It Was As Though Millions Of Style Guides Cried Out At Once And Were Suddenly Updated

Walmart changes name, dropping ‘stores’ and hyphen, as it underscores online image:

What’s in a name? For Walmart, it will soon be a little less.

The company, which became the largest retailer in the world with a huge chain of stores, is changing its name to reflect its increasing emphasis on e-commerce.

As of Feb. 1, it will no longer be “Wal-Mart Stores” and will get rid of the hyphen and drop “stores” from its legal name.

Just kidding; please continue with the normal mishmash of capitalization when referring to corporations, especially our own clients.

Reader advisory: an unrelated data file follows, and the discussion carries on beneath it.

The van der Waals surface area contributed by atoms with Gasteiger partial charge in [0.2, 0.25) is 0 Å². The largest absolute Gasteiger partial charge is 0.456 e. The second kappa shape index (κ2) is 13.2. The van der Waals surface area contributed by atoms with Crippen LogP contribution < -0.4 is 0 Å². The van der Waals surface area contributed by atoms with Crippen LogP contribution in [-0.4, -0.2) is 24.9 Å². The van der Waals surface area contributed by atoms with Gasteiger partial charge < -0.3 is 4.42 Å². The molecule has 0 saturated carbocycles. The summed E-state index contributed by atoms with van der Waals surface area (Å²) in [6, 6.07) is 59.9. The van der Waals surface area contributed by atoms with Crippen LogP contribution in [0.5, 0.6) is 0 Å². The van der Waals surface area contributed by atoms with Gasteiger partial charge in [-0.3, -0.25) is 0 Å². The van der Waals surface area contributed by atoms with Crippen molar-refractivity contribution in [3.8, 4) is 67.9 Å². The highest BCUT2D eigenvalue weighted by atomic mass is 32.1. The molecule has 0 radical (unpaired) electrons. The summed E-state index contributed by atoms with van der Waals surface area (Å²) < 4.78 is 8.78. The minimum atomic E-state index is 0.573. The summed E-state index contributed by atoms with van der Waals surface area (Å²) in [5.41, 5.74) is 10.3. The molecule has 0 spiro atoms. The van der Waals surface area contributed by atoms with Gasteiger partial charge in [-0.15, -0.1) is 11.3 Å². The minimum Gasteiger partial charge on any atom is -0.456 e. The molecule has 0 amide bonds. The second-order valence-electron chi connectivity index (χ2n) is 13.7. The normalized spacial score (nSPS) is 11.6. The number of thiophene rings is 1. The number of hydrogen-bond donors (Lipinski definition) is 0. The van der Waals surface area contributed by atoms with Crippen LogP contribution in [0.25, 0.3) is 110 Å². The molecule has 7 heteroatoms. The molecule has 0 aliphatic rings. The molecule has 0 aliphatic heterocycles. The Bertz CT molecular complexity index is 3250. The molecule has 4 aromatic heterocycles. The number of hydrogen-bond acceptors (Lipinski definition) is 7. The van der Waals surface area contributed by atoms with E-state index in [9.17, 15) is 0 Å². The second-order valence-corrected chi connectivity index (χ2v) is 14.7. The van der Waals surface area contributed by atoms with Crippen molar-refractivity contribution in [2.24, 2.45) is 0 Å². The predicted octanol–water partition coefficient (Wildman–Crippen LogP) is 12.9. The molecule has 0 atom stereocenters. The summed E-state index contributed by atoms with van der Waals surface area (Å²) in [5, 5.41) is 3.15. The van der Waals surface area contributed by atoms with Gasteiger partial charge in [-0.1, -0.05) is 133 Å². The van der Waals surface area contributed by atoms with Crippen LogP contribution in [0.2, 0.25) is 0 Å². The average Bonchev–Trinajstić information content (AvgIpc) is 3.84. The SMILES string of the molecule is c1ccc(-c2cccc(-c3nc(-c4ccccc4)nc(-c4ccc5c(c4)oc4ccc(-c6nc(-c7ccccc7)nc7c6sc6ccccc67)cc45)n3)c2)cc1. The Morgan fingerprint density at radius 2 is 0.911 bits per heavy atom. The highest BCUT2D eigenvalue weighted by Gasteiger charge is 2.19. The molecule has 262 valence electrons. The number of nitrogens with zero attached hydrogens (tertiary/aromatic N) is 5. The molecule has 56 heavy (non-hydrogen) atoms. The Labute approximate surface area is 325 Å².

Walmart has brought some confusion upon itself, with signage and logos that do not include the hyphen but the corporate name and formal documents probably did.

Ideally, internal communications would use the proper branding so that the habits built into the copy writers, designers, and other communicators would automatically use it whenever they do their jobs, but too often the shorthand name for a company works its way into the copy or iconography. Which just looks sloppy.

Nothing explains the purple Comic Sans, though. Why does the CEO do that in his emails?

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